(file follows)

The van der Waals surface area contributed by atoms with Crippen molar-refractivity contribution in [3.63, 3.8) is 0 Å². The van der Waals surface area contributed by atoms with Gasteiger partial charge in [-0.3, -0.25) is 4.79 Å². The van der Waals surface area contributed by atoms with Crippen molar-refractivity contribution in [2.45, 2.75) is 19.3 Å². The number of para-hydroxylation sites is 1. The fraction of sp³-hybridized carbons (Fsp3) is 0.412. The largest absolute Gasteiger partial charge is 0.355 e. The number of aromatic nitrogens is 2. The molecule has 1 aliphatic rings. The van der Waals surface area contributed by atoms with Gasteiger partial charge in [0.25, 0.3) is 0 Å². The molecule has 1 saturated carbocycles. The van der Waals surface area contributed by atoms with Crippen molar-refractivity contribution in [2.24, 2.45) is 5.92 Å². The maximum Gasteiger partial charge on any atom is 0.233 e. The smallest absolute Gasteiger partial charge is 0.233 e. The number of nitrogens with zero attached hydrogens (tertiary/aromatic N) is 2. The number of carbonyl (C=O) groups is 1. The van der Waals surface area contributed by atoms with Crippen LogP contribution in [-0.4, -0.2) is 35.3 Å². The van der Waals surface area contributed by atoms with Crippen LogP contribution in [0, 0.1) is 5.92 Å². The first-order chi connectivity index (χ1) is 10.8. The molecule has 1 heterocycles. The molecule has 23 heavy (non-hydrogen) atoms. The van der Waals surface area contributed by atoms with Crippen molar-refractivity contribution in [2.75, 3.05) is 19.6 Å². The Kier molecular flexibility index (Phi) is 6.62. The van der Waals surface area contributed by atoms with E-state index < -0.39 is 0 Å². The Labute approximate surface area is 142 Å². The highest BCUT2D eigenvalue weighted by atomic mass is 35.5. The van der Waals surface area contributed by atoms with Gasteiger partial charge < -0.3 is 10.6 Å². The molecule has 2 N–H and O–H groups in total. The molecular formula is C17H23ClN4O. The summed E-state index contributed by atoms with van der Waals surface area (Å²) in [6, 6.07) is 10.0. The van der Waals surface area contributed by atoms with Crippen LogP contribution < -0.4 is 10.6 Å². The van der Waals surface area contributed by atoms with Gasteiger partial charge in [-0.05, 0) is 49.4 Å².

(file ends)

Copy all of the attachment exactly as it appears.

The van der Waals surface area contributed by atoms with Crippen molar-refractivity contribution in [3.63, 3.8) is 0 Å². The van der Waals surface area contributed by atoms with Gasteiger partial charge in [-0.3, -0.25) is 4.79 Å². The van der Waals surface area contributed by atoms with Crippen molar-refractivity contribution in [2.45, 2.75) is 19.3 Å². The number of para-hydroxylation sites is 1. The fraction of sp³-hybridized carbons (Fsp3) is 0.412. The largest absolute Gasteiger partial charge is 0.355 e. The number of aromatic nitrogens is 2. The molecule has 1 aliphatic rings. The van der Waals surface area contributed by atoms with Gasteiger partial charge in [0.25, 0.3) is 0 Å². The molecule has 1 saturated carbocycles. The van der Waals surface area contributed by atoms with Crippen molar-refractivity contribution in [2.24, 2.45) is 5.92 Å². The maximum Gasteiger partial charge on any atom is 0.233 e. The smallest absolute Gasteiger partial charge is 0.233 e. The number of nitrogens with zero attached hydrogens (tertiary/aromatic N) is 2. The number of carbonyl (C=O) groups is 1. The van der Waals surface area contributed by atoms with Crippen LogP contribution in [-0.4, -0.2) is 35.3 Å². The van der Waals surface area contributed by atoms with Crippen LogP contribution in [0, 0.1) is 5.92 Å². The first-order chi connectivity index (χ1) is 10.8. The molecule has 1 heterocycles. The molecule has 23 heavy (non-hydrogen) atoms. The van der Waals surface area contributed by atoms with Crippen molar-refractivity contribution in [2.75, 3.05) is 19.6 Å². The Kier molecular flexibility index (Phi) is 6.62. The van der Waals surface area contributed by atoms with E-state index < -0.39 is 0 Å². The Labute approximate surface area is 142 Å². The highest BCUT2D eigenvalue weighted by atomic mass is 35.5. The van der Waals surface area contributed by atoms with Gasteiger partial charge < -0.3 is 10.6 Å². The molecule has 2 N–H and O–H groups in total. The molecular formula is C17H23ClN4O. The summed E-state index contributed by atoms with van der Waals surface area (Å²) in [6, 6.07) is 10.0. The van der Waals surface area contributed by atoms with Crippen LogP contribution < -0.4 is 10.6 Å². The van der Waals surface area contributed by atoms with Gasteiger partial charge in [-0.05, 0) is 49.4 Å².